During your eulogy, your mother’s pastor, who’s never met you but knows you wrote poetry, reads One short sleep past, we wake eternally. Your brother elbows me to commandeer the pulpit. Already this morning we’ve finished the bottle of Scotch left behind on your desk. Before the sanctuary of your hundred friends, I suddenly pity the pastor, his theme as unresolved as your whiskey. Were I to finish his, I might recite After the first death, there is no other. I instead tell the story of you in your red flannel bathrobe in the rain, splitting our landlord’s wood for your half of rent. Then I return to the plank seat of the pew.
Always they say I wish I’d this or that. I wish for someone to write poems about that Canadian teen whose OCD drowned him each day in hundreds of handwashings, fathoms of baths. At last he put a pea-sized bullet in his head but survived, though a lead flake remained uncollected by surgeons in his left frontal lobe. It was a cork in some synaptic levee: when he woke, his skin finally felt clean. Uninjured besides. Can you fathom? Never showered again, I suppose.
Or the man from the Bronx who tried beating addiction at the end of a rope. In the minutes before he was found and cut down, his hippocampus was starved of just enough air in just the right cells to render a retrograde amnesia, causing him to forget he’d been an addict at all. He lived afterward clean and was otherwise hardly affected. (Phone numbers were tricky and now he was, oddly, left-handed.)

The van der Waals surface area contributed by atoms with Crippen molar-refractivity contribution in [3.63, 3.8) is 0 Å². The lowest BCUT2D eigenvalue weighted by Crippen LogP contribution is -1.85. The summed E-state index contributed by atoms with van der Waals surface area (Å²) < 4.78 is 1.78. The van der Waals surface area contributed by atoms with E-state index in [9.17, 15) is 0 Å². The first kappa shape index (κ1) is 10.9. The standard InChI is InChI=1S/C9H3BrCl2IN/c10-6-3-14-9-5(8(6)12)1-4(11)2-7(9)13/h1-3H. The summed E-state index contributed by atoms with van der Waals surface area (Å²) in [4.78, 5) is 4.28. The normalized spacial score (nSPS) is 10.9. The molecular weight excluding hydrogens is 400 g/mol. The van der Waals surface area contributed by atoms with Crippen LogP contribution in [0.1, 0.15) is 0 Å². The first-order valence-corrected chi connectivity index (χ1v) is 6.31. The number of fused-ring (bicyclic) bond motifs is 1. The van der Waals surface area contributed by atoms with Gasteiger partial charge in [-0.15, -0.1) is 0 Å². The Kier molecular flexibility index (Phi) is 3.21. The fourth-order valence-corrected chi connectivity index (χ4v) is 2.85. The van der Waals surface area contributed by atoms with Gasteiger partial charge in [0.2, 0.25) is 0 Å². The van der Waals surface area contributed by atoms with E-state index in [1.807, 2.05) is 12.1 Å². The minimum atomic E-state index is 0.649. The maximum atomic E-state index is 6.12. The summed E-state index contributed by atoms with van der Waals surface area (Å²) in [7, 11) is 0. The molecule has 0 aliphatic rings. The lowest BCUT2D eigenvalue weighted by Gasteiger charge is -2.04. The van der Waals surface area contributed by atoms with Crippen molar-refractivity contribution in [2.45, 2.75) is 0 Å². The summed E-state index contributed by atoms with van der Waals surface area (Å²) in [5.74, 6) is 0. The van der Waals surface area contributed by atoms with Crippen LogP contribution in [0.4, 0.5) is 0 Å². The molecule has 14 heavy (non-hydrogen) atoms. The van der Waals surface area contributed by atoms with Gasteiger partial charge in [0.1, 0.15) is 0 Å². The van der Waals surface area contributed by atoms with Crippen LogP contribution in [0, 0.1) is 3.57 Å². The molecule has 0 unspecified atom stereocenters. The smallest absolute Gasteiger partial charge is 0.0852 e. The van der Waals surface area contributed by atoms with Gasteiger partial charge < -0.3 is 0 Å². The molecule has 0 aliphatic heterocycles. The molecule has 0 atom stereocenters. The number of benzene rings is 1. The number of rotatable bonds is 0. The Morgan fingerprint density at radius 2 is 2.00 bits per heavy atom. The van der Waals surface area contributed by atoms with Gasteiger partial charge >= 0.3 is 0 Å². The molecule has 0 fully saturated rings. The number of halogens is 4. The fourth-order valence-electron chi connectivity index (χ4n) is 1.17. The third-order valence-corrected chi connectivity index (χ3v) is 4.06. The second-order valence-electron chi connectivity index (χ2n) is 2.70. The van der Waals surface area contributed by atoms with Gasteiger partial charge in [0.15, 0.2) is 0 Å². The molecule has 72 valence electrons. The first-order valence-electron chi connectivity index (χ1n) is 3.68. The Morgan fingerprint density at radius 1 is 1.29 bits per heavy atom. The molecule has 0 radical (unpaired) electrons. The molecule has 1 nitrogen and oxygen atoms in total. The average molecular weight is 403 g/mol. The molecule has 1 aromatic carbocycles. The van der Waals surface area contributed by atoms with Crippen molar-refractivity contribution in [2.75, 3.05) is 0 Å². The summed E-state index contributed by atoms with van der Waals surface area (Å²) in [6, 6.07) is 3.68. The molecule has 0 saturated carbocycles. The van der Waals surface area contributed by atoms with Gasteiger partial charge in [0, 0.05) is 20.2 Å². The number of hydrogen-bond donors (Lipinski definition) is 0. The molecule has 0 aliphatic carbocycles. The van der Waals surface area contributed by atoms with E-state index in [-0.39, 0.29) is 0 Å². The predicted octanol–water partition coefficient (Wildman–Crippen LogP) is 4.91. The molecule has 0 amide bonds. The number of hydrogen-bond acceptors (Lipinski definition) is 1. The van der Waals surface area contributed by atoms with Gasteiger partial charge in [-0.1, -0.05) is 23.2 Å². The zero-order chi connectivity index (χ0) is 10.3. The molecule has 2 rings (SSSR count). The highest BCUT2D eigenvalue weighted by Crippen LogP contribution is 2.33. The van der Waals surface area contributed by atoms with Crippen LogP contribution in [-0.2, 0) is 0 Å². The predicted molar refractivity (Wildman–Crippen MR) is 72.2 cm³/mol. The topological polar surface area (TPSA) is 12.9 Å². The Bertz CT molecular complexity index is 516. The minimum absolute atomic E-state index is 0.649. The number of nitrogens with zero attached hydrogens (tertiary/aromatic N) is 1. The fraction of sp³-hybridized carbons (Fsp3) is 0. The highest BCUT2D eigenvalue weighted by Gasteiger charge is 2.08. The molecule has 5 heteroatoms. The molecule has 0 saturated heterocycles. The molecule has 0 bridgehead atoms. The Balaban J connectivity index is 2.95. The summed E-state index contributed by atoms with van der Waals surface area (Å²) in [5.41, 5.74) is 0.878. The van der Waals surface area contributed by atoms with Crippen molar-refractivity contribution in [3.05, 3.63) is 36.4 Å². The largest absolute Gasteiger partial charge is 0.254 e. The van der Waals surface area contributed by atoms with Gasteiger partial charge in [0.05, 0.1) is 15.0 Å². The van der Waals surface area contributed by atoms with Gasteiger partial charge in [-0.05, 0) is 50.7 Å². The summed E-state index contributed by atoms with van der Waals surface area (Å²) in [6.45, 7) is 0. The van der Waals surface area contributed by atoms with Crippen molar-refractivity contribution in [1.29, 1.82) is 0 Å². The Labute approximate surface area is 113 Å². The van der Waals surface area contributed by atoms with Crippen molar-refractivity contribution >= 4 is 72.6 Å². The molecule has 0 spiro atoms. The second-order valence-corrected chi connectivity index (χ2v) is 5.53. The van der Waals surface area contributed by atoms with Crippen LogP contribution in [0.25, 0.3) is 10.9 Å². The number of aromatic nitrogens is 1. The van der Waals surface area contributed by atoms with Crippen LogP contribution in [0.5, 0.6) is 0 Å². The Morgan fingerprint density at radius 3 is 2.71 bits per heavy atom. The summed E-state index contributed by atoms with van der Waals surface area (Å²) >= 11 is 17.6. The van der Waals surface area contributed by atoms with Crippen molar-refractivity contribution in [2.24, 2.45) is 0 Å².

Read these new poems to the pastor and he’ll speak the word miracle. Read them to the surgeons and they’ll say sequelae, medical Latin for permanent conditions caused by temporary trauma.
Read them to us. We’re back in that house in the woods we shared for a winter. You again in your red flannel robe. It’s past supper at the card table used for our meals, chipped jelly jars of cheap wine in our hands. You, never quite cleanly shaved, gray already at thirty. Would you wonder, as I do, how it feels waking into an extra life? Perhaps something like deeply and finally forgiving a longtime abuser. Or the first cautious step after pulling a splinter of glass from your heel.
Josh Parish‘s writing has appeared in or is forthcoming from Abstract Magazine TV, Devil’s Lake, Bricolage, and other publications. He received an MFA in fiction writing from the University of Washington, where his collection of short stories, Hardest Weather in the World, won the David Guterson Award. He teaches English at Tulsa Community College and is a founder of the college’s literary journal, Tulsa Review.